Protein   10 – 35%
Carbohydrate   45 – 65%
Fat   20 – 35%

 

Do YOU use a diet tracker? Which tool do you use?

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Comments

  1. I was using My Fitness Pal for quite a while. Need to get back to it. I love that you can scan UPC codes with your smart phone. Have not been to your blog for a while. Love the header.
    Jenn @comebackmomma recently posted..Feeling Centered – Connecting Mind and BodyMy Profile

  2. I use LoseIt! Primarily because it has all my data stuff (the foods I eat all the time). Also, MyFitnessPal cheers you when you eat under your calories and feels sorry for you when you eat over.

    My main reason for tracking food now is to make sure I’m eating enough calories (I’m often not.) Years of “eating 1200 calories a day” and not losing weight has destroyed my metabolism and I’m desperately trying to get those numbers higher so my body lets go of some fat. It’s hard. (It would be easier if I could drink milk, but I’m allergic)…. Add my weight training and the need to know that I’m getting enough calories becomes doubly important! I can lose 20# on a lift day if I’ve under consumed.
    deb roby recently posted..Clearing the WayMy Profile

    • I’m glad you solved that frustrating problem! This is an excellent point about not eating enough and plateauing. I may just have to update my post to reflect it. Oh, and you can track your exercise too, another good point.

  3. Most of my clients have no idea when they start are little protein they are getting. It really does help them see by seeing it in black and white. Great post!
    Pamela Hernandez recently posted..Gym Etiquette Rule Number 4 Clean Up After YourselfMy Profile

  4. I love tracker.dailyburn.com for the pie chart alone: makes it a cinch to check one’s macronutrient ratios (protein, carbs, fat).
    Mary C. Weaver, CSCS recently posted..The truth about menopause and weight gainMy Profile

  5. I used this program: http://www.110pounds.com/?p=28265. It works GREAT for analyzing nutrients and seeing what is lacking. I also use MFP. I like the convenience of it.
    Lisa recently posted..Nothing But TimeMy Profile

  6. I use MFP and wear a Body Media armband. I got the armband to help me loose the last 10 pounds. I got down to within 10 pounds of my goal weight and was happy with how I felt and looked. After three years of maintenance, I wanted to see that number. My eye opener is that I’m eating about 500 more calories than I was in my original weight loss mode and have lost 7 pounds. Knowledge is power.

  7. Always GREAT posts!!! I don’t track any more but after years of this, I have a good feel of what is going in the bod. If I add new things, I always calculate out the stats first so I don’t get this age hormoned body even more messed up! 😉 I do think tracking is important for many & if people are not losing OR maintaining, tracking is the way to figure out why! 🙂 People don’t want to bother OR are afraid of what it will say BUT it will tell you the truth if you put in the truth. 🙂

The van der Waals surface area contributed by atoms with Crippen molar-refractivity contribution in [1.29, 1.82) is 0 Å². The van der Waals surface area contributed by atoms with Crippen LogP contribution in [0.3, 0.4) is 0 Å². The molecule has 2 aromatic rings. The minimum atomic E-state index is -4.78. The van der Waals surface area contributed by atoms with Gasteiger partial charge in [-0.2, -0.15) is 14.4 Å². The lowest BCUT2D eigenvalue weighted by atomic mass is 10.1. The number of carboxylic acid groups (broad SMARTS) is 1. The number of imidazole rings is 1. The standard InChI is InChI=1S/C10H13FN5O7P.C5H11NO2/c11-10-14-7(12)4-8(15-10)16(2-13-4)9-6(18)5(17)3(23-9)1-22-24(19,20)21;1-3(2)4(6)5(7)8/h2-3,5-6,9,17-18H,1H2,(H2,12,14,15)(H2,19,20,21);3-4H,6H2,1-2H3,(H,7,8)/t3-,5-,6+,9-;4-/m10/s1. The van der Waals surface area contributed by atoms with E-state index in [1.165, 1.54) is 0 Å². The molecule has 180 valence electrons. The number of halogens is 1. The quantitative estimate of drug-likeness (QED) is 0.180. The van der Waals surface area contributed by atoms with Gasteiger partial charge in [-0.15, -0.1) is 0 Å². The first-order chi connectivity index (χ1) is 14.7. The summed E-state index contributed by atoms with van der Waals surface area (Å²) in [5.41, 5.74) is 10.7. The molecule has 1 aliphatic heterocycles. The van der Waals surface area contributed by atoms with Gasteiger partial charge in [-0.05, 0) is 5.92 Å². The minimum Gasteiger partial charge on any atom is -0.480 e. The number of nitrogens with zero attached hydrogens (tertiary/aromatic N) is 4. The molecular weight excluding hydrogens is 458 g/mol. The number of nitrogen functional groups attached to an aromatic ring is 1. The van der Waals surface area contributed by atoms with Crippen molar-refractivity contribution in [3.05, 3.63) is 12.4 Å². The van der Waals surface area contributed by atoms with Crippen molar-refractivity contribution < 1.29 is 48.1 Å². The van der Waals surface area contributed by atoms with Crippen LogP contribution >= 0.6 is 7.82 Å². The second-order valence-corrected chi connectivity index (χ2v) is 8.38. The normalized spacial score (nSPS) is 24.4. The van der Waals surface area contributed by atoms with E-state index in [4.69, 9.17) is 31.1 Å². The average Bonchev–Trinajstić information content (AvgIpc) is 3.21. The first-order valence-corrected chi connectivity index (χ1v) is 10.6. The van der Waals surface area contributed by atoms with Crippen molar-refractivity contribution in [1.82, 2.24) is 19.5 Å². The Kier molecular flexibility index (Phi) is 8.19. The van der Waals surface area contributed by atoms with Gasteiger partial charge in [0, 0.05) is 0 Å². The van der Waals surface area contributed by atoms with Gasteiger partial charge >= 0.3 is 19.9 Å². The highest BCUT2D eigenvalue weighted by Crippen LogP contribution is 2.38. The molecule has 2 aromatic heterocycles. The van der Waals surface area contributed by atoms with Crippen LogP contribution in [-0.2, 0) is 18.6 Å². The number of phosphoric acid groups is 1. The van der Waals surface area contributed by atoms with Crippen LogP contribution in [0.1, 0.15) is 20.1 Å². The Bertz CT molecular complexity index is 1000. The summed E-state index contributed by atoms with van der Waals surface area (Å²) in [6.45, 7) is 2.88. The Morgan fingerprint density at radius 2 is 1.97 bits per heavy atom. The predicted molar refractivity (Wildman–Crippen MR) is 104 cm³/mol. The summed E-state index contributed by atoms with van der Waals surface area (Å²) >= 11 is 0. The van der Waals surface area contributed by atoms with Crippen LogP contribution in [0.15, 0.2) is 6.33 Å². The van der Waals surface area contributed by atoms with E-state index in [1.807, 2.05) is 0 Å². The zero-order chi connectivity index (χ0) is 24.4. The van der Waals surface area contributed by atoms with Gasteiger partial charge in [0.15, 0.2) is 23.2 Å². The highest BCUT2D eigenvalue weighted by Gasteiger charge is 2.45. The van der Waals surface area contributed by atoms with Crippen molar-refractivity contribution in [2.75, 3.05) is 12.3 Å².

I use protein powders but as an add… I like to add them & especially flavors to different things. I did a lot of protein shakes when I was younger so not really that much now but I do use powder for other things in addition to my food…. we are all individual & do what is good for us. I am glad you figured out what works for you! 🙂
    Jody – Fit at 55 recently posted..Gratitude Monday & More FUN NewsMy Profile

    • You’re right that it’s individual, Jody. I have clients who will not track calories. Some can’t get motivated and others are philosophically opposed. It actually doesn’t work well for everyone… people who need to lose a lot of weight benefit from other strategies at first sometimes, such as portion control or a very structured diet like Weight Watchers. For others it’s exactly what they needed to start losing weight.

  8. Great post! I use My Fitness Pal and find it a very helpful tool for tracking food and exercise, water intake, protein levels and more.
    Shira recently posted..Four Ways to Make a Food Journal More EffectiveMy Profile

  9. I have been on MFP for over a year. It has helped me get a handle on what I am eating. However, I can never seem to get enough protein. I have come very close a few times but I am usually way under. I don’t like the idea of pricey supplements 1- because I can not afford to buy them every month, 2 I will forget to take them and 3 I do not like taking things that are not natural.
    I recently realized I might have a sensitivity to dairy so I am cutting that all out and I feel better. But doing that has cut out more protein options like my daily greek yogurt snack and eating cheese.
    Should I try protein shakes? I am open to any suggestions you can offer.

    • I just saw the Clean Eating and Protein Powder post… I think I have my answer ;0)

      • Wow, is that a timely question or what?! Yes, I just wrote a post about protein powder. if you aim to get lean protein (meat, nuts, beans) at every meal, you should have no problem getting enough protein (you could try Lactaid before eating dairy, what I do). Some people enjoy a (pasteurized) raw egg shake after workouts (hmm). Have you seen my post about clean-eating snacks, which lists quite a few protein sources? I’m with you about the powder, obviously, for the same reasons. I’m going to write a post soon about how to do this, but in the meantime check this out (http://workoutnirvana.com/clean-eating-snacks-for-all-day-energy/).

  10. Ugh – I have that on my iphone and haven’t used it for months. This was a great reminder of why I need to get back on track!
    Suzanne Holt recently posted..Are your antibacterial wipes helping or hurting?My Profile